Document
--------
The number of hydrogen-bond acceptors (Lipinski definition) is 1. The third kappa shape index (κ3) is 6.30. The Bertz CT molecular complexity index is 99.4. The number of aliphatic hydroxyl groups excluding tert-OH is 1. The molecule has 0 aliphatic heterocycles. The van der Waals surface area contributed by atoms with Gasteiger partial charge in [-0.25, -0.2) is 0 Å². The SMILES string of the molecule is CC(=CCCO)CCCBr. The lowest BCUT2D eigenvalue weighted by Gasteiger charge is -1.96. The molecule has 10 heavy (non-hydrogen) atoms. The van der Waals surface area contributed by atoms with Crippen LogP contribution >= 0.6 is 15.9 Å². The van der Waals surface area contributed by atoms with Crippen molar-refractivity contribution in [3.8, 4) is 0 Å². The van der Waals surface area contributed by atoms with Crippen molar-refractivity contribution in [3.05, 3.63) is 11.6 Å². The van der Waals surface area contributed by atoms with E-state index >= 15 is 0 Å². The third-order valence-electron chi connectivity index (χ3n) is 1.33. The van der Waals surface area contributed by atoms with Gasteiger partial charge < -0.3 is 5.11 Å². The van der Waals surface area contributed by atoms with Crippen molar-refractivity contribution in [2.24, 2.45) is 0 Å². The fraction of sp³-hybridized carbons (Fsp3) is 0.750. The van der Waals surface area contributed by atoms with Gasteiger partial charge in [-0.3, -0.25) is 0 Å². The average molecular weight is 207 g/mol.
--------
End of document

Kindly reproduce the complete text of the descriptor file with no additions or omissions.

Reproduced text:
The number of hydrogen-bond acceptors (Lipinski definition) is 1. The third kappa shape index (κ3) is 6.30. The Bertz CT molecular complexity index is 99.4. The number of aliphatic hydroxyl groups excluding tert-OH is 1. The molecule has 0 aliphatic heterocycles. The van der Waals surface area contributed by atoms with Gasteiger partial charge in [-0.25, -0.2) is 0 Å². The SMILES string of the molecule is CC(=CCCO)CCCBr. The lowest BCUT2D eigenvalue weighted by Gasteiger charge is -1.96. The molecule has 10 heavy (non-hydrogen) atoms. The van der Waals surface area contributed by atoms with Crippen LogP contribution >= 0.6 is 15.9 Å². The van der Waals surface area contributed by atoms with Crippen molar-refractivity contribution in [3.8, 4) is 0 Å². The van der Waals surface area contributed by atoms with Crippen molar-refractivity contribution in [3.05, 3.63) is 11.6 Å². The van der Waals surface area contributed by atoms with E-state index >= 15 is 0 Å². The third-order valence-electron chi connectivity index (χ3n) is 1.33. The van der Waals surface area contributed by atoms with Gasteiger partial charge < -0.3 is 5.11 Å². The van der Waals surface area contributed by atoms with Crippen molar-refractivity contribution in [2.24, 2.45) is 0 Å². The fraction of sp³-hybridized carbons (Fsp3) is 0.750. The van der Waals surface area contributed by atoms with Gasteiger partial charge in [-0.3, -0.25) is 0 Å². The average molecular weight is 207 g/mol.